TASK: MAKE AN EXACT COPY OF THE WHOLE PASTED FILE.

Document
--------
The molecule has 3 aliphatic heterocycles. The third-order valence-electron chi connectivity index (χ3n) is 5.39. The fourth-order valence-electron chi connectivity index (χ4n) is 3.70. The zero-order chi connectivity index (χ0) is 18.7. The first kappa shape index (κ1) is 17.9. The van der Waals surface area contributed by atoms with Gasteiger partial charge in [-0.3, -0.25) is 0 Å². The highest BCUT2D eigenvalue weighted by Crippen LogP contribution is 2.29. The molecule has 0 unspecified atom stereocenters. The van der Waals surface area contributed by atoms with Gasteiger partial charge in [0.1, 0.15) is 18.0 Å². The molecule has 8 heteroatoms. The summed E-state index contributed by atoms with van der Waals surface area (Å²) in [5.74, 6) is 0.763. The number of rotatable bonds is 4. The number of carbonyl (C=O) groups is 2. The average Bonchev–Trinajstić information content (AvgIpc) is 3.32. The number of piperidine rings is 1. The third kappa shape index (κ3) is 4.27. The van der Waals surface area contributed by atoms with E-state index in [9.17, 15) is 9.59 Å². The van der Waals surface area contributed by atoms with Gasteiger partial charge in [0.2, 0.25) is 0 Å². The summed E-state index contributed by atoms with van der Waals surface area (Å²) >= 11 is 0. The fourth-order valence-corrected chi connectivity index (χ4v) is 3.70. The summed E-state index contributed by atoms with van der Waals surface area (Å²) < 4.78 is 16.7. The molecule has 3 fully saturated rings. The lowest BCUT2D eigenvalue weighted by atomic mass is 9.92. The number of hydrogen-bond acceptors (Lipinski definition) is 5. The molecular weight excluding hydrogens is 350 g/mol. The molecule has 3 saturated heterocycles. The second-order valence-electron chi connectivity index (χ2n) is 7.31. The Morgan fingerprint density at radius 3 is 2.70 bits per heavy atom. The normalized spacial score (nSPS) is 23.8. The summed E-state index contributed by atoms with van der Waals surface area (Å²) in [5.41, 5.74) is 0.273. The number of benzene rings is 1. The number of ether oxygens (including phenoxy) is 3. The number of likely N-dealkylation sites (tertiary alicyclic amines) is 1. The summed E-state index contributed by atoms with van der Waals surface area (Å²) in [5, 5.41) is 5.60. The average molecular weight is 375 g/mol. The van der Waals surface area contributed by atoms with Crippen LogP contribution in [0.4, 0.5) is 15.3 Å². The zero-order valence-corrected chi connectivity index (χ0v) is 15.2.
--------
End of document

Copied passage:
The molecule has 3 aliphatic heterocycles. The third-order valence-electron chi connectivity index (χ3n) is 5.39. The fourth-order valence-electron chi connectivity index (χ4n) is 3.70. The zero-order chi connectivity index (χ0) is 18.7. The first kappa shape index (κ1) is 17.9. The van der Waals surface area contributed by atoms with Gasteiger partial charge in [-0.3, -0.25) is 0 Å². The highest BCUT2D eigenvalue weighted by Crippen LogP contribution is 2.29. The molecule has 0 unspecified atom stereocenters. The van der Waals surface area contributed by atoms with Gasteiger partial charge in [0.1, 0.15) is 18.0 Å². The molecule has 8 heteroatoms. The summed E-state index contributed by atoms with van der Waals surface area (Å²) in [5.74, 6) is 0.763. The number of rotatable bonds is 4. The number of carbonyl (C=O) groups is 2. The average Bonchev–Trinajstić information content (AvgIpc) is 3.32. The number of piperidine rings is 1. The third kappa shape index (κ3) is 4.27. The van der Waals surface area contributed by atoms with E-state index in [9.17, 15) is 9.59 Å². The van der Waals surface area contributed by atoms with Gasteiger partial charge in [0.2, 0.25) is 0 Å². The summed E-state index contributed by atoms with van der Waals surface area (Å²) >= 11 is 0. The fourth-order valence-corrected chi connectivity index (χ4v) is 3.70. The summed E-state index contributed by atoms with van der Waals surface area (Å²) < 4.78 is 16.7. The molecule has 3 fully saturated rings. The lowest BCUT2D eigenvalue weighted by atomic mass is 9.92. The number of hydrogen-bond acceptors (Lipinski definition) is 5. The molecular weight excluding hydrogens is 350 g/mol. The molecule has 3 saturated heterocycles. The second-order valence-electron chi connectivity index (χ2n) is 7.31. The Morgan fingerprint density at radius 3 is 2.70 bits per heavy atom. The normalized spacial score (nSPS) is 23.8. The summed E-state index contributed by atoms with van der Waals surface area (Å²) in [5.41, 5.74) is 0.273. The number of benzene rings is 1. The number of ether oxygens (including phenoxy) is 3. The number of likely N-dealkylation sites (tertiary alicyclic amines) is 1. The summed E-state index contributed by atoms with van der Waals surface area (Å²) in [5, 5.41) is 5.60. The average molecular weight is 375 g/mol. The van der Waals surface area contributed by atoms with Crippen LogP contribution in [0.4, 0.5) is 15.3 Å². The zero-order valence-corrected chi connectivity index (χ0v) is 15.2.